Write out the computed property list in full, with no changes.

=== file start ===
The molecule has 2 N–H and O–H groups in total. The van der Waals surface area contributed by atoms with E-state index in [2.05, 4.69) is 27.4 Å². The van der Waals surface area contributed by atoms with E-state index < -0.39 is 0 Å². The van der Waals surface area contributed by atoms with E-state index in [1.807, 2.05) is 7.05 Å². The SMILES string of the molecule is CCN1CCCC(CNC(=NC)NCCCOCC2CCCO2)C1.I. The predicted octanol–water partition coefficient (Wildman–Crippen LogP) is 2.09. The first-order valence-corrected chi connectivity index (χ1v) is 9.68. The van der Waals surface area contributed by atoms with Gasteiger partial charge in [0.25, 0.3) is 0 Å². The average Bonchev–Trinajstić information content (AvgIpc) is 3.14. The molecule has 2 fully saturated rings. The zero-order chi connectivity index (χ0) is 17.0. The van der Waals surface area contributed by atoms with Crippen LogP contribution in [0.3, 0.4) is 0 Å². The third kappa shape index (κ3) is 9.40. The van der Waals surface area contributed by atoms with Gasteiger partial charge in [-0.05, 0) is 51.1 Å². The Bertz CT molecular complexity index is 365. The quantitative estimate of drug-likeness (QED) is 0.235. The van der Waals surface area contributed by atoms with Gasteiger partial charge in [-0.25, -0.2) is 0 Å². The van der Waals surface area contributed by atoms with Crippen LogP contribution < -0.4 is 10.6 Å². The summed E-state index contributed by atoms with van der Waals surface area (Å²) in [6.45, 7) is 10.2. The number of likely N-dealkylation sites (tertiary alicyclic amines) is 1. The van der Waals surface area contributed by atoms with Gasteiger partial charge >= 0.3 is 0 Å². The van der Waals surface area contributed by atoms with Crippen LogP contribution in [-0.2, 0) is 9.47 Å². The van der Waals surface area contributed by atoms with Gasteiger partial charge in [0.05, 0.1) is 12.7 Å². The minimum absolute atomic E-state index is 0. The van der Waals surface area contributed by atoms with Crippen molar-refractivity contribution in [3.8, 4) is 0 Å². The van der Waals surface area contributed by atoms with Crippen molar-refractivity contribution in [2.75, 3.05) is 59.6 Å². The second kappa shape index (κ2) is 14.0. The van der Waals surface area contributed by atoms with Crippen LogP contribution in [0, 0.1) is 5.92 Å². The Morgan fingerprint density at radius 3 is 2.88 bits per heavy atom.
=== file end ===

The molecule has 2 N–H and O–H groups in total. The van der Waals surface area contributed by atoms with E-state index in [2.05, 4.69) is 27.4 Å². The van der Waals surface area contributed by atoms with E-state index < -0.39 is 0 Å². The van der Waals surface area contributed by atoms with E-state index in [1.807, 2.05) is 7.05 Å². The SMILES string of the molecule is CCN1CCCC(CNC(=NC)NCCCOCC2CCCO2)C1.I. The predicted octanol–water partition coefficient (Wildman–Crippen LogP) is 2.09. The first-order valence-corrected chi connectivity index (χ1v) is 9.68. The van der Waals surface area contributed by atoms with Gasteiger partial charge in [0.25, 0.3) is 0 Å². The average Bonchev–Trinajstić information content (AvgIpc) is 3.14. The molecule has 2 fully saturated rings. The zero-order chi connectivity index (χ0) is 17.0. The van der Waals surface area contributed by atoms with Crippen LogP contribution in [0.3, 0.4) is 0 Å². The third kappa shape index (κ3) is 9.40. The van der Waals surface area contributed by atoms with Gasteiger partial charge in [-0.05, 0) is 51.1 Å². The Bertz CT molecular complexity index is 365. The quantitative estimate of drug-likeness (QED) is 0.235. The van der Waals surface area contributed by atoms with Gasteiger partial charge in [-0.25, -0.2) is 0 Å². The van der Waals surface area contributed by atoms with Crippen LogP contribution < -0.4 is 10.6 Å². The summed E-state index contributed by atoms with van der Waals surface area (Å²) in [6.45, 7) is 10.2. The number of likely N-dealkylation sites (tertiary alicyclic amines) is 1. The van der Waals surface area contributed by atoms with Gasteiger partial charge >= 0.3 is 0 Å². The van der Waals surface area contributed by atoms with Crippen LogP contribution in [-0.2, 0) is 9.47 Å². The van der Waals surface area contributed by atoms with Gasteiger partial charge in [0.05, 0.1) is 12.7 Å². The minimum absolute atomic E-state index is 0. The van der Waals surface area contributed by atoms with Crippen molar-refractivity contribution in [3.8, 4) is 0 Å². The van der Waals surface area contributed by atoms with Crippen molar-refractivity contribution in [2.75, 3.05) is 59.6 Å². The second kappa shape index (κ2) is 14.0. The van der Waals surface area contributed by atoms with Crippen LogP contribution in [0, 0.1) is 5.92 Å². The Morgan fingerprint density at radius 3 is 2.88 bits per heavy atom.